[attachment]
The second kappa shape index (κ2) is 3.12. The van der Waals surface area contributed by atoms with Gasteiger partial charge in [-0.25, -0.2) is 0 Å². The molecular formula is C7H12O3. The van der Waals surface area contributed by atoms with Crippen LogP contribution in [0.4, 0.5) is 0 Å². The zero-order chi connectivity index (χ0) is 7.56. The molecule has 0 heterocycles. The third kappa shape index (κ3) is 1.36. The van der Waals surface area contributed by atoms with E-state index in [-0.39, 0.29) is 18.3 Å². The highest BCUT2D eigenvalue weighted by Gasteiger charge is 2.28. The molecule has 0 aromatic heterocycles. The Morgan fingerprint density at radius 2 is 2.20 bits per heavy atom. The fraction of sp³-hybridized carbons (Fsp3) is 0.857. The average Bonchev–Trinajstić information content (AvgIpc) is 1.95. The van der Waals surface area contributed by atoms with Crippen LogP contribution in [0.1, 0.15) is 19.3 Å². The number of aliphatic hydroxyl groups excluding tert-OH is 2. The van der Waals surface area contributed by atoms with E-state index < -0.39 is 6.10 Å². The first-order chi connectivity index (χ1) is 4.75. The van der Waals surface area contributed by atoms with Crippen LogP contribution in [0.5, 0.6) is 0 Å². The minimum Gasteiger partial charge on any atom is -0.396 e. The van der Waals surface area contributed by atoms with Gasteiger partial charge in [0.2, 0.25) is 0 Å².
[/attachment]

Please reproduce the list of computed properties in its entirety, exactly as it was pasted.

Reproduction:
The second kappa shape index (κ2) is 3.12. The van der Waals surface area contributed by atoms with Gasteiger partial charge in [-0.25, -0.2) is 0 Å². The molecular formula is C7H12O3. The van der Waals surface area contributed by atoms with Crippen LogP contribution in [0.4, 0.5) is 0 Å². The zero-order chi connectivity index (χ0) is 7.56. The molecule has 0 heterocycles. The third kappa shape index (κ3) is 1.36. The van der Waals surface area contributed by atoms with E-state index in [-0.39, 0.29) is 18.3 Å². The highest BCUT2D eigenvalue weighted by Gasteiger charge is 2.28. The molecule has 0 aromatic heterocycles. The Morgan fingerprint density at radius 2 is 2.20 bits per heavy atom. The fraction of sp³-hybridized carbons (Fsp3) is 0.857. The average Bonchev–Trinajstić information content (AvgIpc) is 1.95. The van der Waals surface area contributed by atoms with Crippen LogP contribution in [0.1, 0.15) is 19.3 Å². The number of aliphatic hydroxyl groups excluding tert-OH is 2. The van der Waals surface area contributed by atoms with E-state index < -0.39 is 6.10 Å². The first-order chi connectivity index (χ1) is 4.75. The van der Waals surface area contributed by atoms with Crippen LogP contribution in [0.5, 0.6) is 0 Å². The minimum Gasteiger partial charge on any atom is -0.396 e. The van der Waals surface area contributed by atoms with Gasteiger partial charge in [0.2, 0.25) is 0 Å².